EPM: The most common neurological disease in horses.




While all horses are susceptible to contracting EPM, it appears that horses used for racing and western performance horses may be more likely than others.

EPM is a progressive and potentially fatal infection of the central nervous system. It is caused by a single-celled protozoal microorganism, most commonly S. neurona, and is primarily transferred by opossums through their feces.

Researchers estimate that approximately 30 to 80% of the U.S. horse population has come in contact with the parasite and produced antibodies that can be measured in their blood. However, not all horses exposed become infected or develop clinical signs. In fact, the incidence of EPM may be less than 1%.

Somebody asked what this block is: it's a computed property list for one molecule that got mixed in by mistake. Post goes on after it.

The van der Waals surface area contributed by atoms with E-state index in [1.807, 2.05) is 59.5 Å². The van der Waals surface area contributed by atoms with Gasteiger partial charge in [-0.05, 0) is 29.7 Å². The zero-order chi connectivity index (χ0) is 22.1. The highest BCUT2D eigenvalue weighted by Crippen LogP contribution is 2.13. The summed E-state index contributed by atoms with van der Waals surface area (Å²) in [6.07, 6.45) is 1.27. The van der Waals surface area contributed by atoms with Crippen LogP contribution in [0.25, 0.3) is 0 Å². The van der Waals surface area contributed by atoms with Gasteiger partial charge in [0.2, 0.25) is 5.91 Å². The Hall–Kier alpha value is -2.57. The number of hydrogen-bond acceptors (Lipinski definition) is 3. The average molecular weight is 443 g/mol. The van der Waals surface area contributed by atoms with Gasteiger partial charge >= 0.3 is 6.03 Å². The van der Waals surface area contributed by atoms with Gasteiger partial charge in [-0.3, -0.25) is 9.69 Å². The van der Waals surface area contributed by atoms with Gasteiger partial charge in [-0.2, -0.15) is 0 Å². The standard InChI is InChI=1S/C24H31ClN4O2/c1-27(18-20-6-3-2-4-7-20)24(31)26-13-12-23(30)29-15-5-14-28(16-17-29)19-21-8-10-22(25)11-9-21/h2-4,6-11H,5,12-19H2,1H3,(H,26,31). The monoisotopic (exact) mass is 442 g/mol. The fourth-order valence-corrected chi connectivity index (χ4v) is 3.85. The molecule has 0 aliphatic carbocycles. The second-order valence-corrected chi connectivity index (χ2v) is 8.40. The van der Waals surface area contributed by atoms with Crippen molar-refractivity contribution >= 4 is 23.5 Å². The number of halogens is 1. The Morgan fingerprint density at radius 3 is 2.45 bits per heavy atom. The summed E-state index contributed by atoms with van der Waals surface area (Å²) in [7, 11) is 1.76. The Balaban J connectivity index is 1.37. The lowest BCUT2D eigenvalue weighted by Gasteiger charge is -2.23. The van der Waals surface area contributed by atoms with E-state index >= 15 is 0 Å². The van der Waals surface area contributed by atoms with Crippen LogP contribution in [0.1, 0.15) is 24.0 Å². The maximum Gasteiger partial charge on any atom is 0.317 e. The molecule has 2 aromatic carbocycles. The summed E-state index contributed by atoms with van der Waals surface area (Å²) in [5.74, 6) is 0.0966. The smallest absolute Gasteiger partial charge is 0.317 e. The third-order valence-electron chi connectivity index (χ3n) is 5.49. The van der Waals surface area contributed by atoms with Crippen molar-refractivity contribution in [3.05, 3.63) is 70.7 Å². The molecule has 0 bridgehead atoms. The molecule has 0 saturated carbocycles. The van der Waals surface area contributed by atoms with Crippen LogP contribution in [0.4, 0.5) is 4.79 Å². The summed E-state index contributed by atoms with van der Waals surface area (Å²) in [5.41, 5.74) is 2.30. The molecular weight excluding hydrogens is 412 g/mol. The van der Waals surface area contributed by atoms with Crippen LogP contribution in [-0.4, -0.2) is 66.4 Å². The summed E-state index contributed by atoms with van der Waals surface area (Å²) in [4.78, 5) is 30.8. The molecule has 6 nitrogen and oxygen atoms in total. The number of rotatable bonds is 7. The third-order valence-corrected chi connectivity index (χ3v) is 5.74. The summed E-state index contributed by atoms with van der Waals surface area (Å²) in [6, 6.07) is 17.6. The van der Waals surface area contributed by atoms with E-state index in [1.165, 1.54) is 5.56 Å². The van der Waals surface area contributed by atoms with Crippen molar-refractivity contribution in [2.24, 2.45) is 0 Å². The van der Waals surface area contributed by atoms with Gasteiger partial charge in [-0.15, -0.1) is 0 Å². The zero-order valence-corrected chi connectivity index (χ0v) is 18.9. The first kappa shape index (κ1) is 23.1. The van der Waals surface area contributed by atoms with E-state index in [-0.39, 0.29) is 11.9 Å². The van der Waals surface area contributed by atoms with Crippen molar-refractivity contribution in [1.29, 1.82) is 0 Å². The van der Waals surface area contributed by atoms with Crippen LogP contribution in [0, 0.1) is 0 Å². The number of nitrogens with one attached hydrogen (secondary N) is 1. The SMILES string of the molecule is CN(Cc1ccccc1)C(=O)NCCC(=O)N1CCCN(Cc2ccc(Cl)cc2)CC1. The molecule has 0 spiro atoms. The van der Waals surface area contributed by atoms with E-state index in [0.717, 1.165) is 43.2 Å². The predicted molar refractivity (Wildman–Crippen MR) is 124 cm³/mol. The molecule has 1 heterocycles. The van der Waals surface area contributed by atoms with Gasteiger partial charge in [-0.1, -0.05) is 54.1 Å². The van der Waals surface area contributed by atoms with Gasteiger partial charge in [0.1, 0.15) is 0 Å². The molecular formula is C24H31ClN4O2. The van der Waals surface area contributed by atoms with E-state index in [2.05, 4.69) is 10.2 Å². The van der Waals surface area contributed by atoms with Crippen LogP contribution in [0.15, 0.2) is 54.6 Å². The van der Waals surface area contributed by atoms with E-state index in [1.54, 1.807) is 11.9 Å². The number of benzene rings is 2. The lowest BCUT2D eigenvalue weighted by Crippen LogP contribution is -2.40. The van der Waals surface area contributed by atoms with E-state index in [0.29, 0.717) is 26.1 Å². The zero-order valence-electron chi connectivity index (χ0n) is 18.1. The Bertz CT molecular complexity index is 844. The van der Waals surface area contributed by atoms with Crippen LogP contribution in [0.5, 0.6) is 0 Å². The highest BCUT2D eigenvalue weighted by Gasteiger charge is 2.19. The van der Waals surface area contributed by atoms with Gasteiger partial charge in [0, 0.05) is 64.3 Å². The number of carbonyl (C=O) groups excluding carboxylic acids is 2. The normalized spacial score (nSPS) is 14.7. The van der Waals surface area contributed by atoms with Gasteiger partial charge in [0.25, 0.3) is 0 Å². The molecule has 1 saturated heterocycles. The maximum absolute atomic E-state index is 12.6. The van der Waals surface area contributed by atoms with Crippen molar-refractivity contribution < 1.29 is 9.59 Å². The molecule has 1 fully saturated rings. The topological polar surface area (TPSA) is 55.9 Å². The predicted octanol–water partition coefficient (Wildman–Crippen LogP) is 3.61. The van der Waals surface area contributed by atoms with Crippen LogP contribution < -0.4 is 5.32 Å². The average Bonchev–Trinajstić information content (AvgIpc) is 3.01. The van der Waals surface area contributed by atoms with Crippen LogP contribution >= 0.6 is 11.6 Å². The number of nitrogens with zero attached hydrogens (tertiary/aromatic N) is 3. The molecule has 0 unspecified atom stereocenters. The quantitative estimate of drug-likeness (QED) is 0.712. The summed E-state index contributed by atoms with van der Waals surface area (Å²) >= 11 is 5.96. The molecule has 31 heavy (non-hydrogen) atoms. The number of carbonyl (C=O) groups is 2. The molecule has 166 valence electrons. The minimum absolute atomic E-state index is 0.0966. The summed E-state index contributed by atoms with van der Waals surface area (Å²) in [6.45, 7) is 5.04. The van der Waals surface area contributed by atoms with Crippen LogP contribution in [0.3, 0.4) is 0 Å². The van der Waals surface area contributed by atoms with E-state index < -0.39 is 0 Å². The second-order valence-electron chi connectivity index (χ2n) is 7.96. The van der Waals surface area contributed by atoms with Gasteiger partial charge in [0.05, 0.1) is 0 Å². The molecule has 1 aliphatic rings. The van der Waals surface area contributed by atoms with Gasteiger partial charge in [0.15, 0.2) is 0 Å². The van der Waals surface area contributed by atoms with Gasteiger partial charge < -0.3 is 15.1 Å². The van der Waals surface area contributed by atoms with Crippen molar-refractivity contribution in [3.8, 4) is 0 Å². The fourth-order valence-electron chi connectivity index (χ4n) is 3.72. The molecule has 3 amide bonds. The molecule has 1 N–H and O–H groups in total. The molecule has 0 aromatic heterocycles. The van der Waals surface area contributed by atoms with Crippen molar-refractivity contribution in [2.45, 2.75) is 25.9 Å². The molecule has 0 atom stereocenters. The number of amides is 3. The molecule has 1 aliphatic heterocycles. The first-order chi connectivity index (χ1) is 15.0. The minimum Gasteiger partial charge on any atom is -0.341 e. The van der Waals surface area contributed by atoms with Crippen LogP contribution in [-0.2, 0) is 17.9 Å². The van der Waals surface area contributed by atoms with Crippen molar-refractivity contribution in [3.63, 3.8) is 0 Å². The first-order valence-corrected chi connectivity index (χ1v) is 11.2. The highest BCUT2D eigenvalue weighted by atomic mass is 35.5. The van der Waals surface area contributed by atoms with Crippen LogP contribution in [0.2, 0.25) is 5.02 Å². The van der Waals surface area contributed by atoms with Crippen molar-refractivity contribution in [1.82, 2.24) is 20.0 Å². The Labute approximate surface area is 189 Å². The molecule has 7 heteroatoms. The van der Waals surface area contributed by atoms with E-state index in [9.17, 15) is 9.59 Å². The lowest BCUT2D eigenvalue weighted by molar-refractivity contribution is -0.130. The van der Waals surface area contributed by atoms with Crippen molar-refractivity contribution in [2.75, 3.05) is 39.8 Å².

There is no way to prevent EPM as no vaccine exists. The best way to reduce the risk of your horse contracting the disease is to minimize exposure to opossum feces. Risk factors include:

  • All age groups may be affected, however, EPM is more common in horses 1 - 7 years of age
  • Presence of opossums
  • Previously infected horses on premises
  • Summer and fall seasons (winter has fewer cases)
  • Stress - including shipping or recent illness
  • Wooded terrain near pastures
  • Feed and hay accessible to opossums
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